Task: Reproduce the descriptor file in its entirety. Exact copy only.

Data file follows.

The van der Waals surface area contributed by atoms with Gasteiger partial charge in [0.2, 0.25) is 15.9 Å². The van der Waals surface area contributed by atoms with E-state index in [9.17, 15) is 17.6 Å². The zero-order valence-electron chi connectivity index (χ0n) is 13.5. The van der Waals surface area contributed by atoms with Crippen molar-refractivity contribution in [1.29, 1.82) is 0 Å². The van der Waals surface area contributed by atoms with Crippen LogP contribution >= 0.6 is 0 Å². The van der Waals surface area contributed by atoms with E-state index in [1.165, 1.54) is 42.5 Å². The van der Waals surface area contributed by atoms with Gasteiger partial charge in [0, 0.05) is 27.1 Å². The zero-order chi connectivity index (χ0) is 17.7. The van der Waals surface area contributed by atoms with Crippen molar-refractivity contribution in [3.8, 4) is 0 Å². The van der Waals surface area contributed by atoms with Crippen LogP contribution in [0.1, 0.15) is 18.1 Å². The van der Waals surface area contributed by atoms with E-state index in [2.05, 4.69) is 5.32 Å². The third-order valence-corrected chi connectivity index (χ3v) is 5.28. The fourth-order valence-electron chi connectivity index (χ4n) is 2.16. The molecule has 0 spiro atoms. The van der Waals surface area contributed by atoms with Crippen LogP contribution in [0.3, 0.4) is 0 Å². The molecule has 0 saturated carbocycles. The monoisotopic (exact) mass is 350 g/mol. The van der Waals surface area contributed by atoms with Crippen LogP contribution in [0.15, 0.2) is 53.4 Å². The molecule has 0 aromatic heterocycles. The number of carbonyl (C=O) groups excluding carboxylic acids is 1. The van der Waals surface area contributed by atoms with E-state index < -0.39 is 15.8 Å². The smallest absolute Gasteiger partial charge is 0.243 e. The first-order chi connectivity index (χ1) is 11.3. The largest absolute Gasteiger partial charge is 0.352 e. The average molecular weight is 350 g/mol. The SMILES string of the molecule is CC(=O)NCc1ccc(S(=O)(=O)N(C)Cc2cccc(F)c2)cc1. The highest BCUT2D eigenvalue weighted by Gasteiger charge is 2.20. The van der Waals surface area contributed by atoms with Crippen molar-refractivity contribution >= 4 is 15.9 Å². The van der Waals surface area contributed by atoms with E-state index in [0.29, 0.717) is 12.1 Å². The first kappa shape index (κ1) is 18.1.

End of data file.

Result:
The van der Waals surface area contributed by atoms with Gasteiger partial charge in [0.2, 0.25) is 15.9 Å². The van der Waals surface area contributed by atoms with E-state index in [9.17, 15) is 17.6 Å². The zero-order valence-electron chi connectivity index (χ0n) is 13.5. The van der Waals surface area contributed by atoms with Crippen molar-refractivity contribution in [1.29, 1.82) is 0 Å². The van der Waals surface area contributed by atoms with Crippen LogP contribution >= 0.6 is 0 Å². The van der Waals surface area contributed by atoms with E-state index in [1.165, 1.54) is 42.5 Å². The van der Waals surface area contributed by atoms with Gasteiger partial charge in [0, 0.05) is 27.1 Å². The zero-order chi connectivity index (χ0) is 17.7. The van der Waals surface area contributed by atoms with Crippen molar-refractivity contribution in [3.8, 4) is 0 Å². The van der Waals surface area contributed by atoms with Crippen LogP contribution in [0.1, 0.15) is 18.1 Å². The van der Waals surface area contributed by atoms with E-state index in [2.05, 4.69) is 5.32 Å². The third-order valence-corrected chi connectivity index (χ3v) is 5.28. The fourth-order valence-electron chi connectivity index (χ4n) is 2.16. The molecule has 0 spiro atoms. The van der Waals surface area contributed by atoms with Crippen LogP contribution in [0.3, 0.4) is 0 Å². The molecule has 0 saturated carbocycles. The monoisotopic (exact) mass is 350 g/mol. The van der Waals surface area contributed by atoms with Crippen LogP contribution in [0.15, 0.2) is 53.4 Å². The molecule has 0 aromatic heterocycles. The number of carbonyl (C=O) groups excluding carboxylic acids is 1. The van der Waals surface area contributed by atoms with E-state index < -0.39 is 15.8 Å². The smallest absolute Gasteiger partial charge is 0.243 e. The first-order chi connectivity index (χ1) is 11.3. The largest absolute Gasteiger partial charge is 0.352 e. The average molecular weight is 350 g/mol. The SMILES string of the molecule is CC(=O)NCc1ccc(S(=O)(=O)N(C)Cc2cccc(F)c2)cc1. The highest BCUT2D eigenvalue weighted by Gasteiger charge is 2.20. The van der Waals surface area contributed by atoms with Crippen molar-refractivity contribution >= 4 is 15.9 Å². The van der Waals surface area contributed by atoms with E-state index in [0.29, 0.717) is 12.1 Å². The first kappa shape index (κ1) is 18.1.